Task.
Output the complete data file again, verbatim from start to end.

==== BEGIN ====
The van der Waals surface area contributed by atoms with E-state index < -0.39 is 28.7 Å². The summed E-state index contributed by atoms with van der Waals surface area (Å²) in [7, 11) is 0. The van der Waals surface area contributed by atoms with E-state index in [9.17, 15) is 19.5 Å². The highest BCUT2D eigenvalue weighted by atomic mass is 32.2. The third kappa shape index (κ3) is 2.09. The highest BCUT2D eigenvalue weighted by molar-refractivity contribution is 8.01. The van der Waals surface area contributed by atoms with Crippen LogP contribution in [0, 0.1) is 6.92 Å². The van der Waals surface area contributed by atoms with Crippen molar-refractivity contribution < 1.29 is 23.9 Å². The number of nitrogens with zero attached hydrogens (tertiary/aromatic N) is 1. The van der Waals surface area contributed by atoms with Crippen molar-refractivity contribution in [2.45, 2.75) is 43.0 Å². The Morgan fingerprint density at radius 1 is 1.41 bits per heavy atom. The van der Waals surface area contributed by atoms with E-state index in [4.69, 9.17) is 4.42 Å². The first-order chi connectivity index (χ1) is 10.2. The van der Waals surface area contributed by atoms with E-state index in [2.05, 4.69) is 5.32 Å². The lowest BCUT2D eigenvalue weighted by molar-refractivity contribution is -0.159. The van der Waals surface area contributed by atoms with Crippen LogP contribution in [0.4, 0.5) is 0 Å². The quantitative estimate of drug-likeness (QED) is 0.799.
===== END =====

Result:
The van der Waals surface area contributed by atoms with E-state index < -0.39 is 28.7 Å². The summed E-state index contributed by atoms with van der Waals surface area (Å²) in [7, 11) is 0. The van der Waals surface area contributed by atoms with E-state index in [9.17, 15) is 19.5 Å². The highest BCUT2D eigenvalue weighted by atomic mass is 32.2. The third kappa shape index (κ3) is 2.09. The highest BCUT2D eigenvalue weighted by molar-refractivity contribution is 8.01. The van der Waals surface area contributed by atoms with Crippen LogP contribution in [0, 0.1) is 6.92 Å². The van der Waals surface area contributed by atoms with Crippen molar-refractivity contribution < 1.29 is 23.9 Å². The number of nitrogens with zero attached hydrogens (tertiary/aromatic N) is 1. The van der Waals surface area contributed by atoms with Crippen molar-refractivity contribution in [2.45, 2.75) is 43.0 Å². The Morgan fingerprint density at radius 1 is 1.41 bits per heavy atom. The van der Waals surface area contributed by atoms with E-state index in [4.69, 9.17) is 4.42 Å². The first-order chi connectivity index (χ1) is 10.2. The van der Waals surface area contributed by atoms with E-state index in [2.05, 4.69) is 5.32 Å². The lowest BCUT2D eigenvalue weighted by molar-refractivity contribution is -0.159. The van der Waals surface area contributed by atoms with Crippen LogP contribution in [0.4, 0.5) is 0 Å². The quantitative estimate of drug-likeness (QED) is 0.799.